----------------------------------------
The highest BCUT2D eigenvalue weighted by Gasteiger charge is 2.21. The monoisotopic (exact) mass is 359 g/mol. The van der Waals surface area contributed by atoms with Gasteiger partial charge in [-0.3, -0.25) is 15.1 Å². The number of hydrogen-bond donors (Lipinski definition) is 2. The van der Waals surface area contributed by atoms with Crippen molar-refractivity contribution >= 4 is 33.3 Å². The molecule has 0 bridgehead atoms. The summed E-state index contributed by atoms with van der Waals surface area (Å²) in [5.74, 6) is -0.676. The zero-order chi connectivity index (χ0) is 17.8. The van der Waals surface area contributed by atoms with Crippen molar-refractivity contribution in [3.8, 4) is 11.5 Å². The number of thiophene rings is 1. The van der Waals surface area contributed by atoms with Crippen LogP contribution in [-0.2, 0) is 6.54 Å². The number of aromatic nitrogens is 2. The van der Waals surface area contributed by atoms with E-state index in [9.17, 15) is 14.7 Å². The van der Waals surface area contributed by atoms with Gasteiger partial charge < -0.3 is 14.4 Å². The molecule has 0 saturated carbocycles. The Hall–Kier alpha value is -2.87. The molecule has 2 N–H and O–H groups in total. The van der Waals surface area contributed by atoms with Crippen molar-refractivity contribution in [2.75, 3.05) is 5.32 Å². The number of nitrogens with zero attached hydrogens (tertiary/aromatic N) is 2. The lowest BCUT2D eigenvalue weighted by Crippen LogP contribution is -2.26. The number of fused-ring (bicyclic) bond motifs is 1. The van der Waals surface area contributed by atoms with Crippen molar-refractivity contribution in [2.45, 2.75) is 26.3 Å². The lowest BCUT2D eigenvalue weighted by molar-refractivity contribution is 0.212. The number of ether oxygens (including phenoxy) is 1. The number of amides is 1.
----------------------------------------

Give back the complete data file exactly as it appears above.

The highest BCUT2D eigenvalue weighted by Gasteiger charge is 2.21. The monoisotopic (exact) mass is 359 g/mol. The van der Waals surface area contributed by atoms with Gasteiger partial charge in [-0.3, -0.25) is 15.1 Å². The number of hydrogen-bond donors (Lipinski definition) is 2. The van der Waals surface area contributed by atoms with Crippen molar-refractivity contribution >= 4 is 33.3 Å². The molecule has 0 bridgehead atoms. The summed E-state index contributed by atoms with van der Waals surface area (Å²) in [5.74, 6) is -0.676. The zero-order chi connectivity index (χ0) is 17.8. The van der Waals surface area contributed by atoms with Crippen molar-refractivity contribution in [3.8, 4) is 11.5 Å². The number of thiophene rings is 1. The van der Waals surface area contributed by atoms with Crippen LogP contribution in [-0.2, 0) is 6.54 Å². The number of aromatic nitrogens is 2. The van der Waals surface area contributed by atoms with E-state index in [9.17, 15) is 14.7 Å². The van der Waals surface area contributed by atoms with Gasteiger partial charge < -0.3 is 14.4 Å². The molecule has 0 saturated carbocycles. The Hall–Kier alpha value is -2.87. The molecule has 2 N–H and O–H groups in total. The van der Waals surface area contributed by atoms with Crippen molar-refractivity contribution in [2.75, 3.05) is 5.32 Å². The number of nitrogens with zero attached hydrogens (tertiary/aromatic N) is 2. The lowest BCUT2D eigenvalue weighted by Crippen LogP contribution is -2.26. The number of fused-ring (bicyclic) bond motifs is 1. The van der Waals surface area contributed by atoms with Crippen molar-refractivity contribution in [2.45, 2.75) is 26.3 Å². The lowest BCUT2D eigenvalue weighted by molar-refractivity contribution is 0.212. The number of ether oxygens (including phenoxy) is 1. The number of amides is 1.